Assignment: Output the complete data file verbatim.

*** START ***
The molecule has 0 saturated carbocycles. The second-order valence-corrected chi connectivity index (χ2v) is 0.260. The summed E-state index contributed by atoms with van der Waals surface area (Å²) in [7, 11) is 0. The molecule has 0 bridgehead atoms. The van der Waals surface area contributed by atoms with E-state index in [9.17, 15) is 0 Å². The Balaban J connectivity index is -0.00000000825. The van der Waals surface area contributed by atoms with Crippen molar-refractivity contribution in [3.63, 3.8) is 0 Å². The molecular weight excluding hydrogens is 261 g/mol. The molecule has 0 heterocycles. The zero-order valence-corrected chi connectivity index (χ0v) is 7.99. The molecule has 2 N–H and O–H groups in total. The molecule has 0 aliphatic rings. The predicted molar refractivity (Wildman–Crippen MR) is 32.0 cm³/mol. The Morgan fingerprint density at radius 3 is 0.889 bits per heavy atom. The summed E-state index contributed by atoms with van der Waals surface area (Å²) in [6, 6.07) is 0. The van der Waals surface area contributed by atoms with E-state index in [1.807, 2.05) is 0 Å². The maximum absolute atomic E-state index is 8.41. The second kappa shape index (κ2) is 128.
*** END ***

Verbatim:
The molecule has 0 saturated carbocycles. The second-order valence-corrected chi connectivity index (χ2v) is 0.260. The summed E-state index contributed by atoms with van der Waals surface area (Å²) in [7, 11) is 0. The molecule has 0 bridgehead atoms. The van der Waals surface area contributed by atoms with E-state index in [9.17, 15) is 0 Å². The Balaban J connectivity index is -0.00000000825. The van der Waals surface area contributed by atoms with Crippen molar-refractivity contribution in [3.63, 3.8) is 0 Å². The molecular weight excluding hydrogens is 261 g/mol. The molecule has 0 heterocycles. The zero-order valence-corrected chi connectivity index (χ0v) is 7.99. The molecule has 2 N–H and O–H groups in total. The molecule has 0 aliphatic rings. The predicted molar refractivity (Wildman–Crippen MR) is 32.0 cm³/mol. The Morgan fingerprint density at radius 3 is 0.889 bits per heavy atom. The summed E-state index contributed by atoms with van der Waals surface area (Å²) in [6, 6.07) is 0. The van der Waals surface area contributed by atoms with E-state index in [1.807, 2.05) is 0 Å². The maximum absolute atomic E-state index is 8.41. The second kappa shape index (κ2) is 128.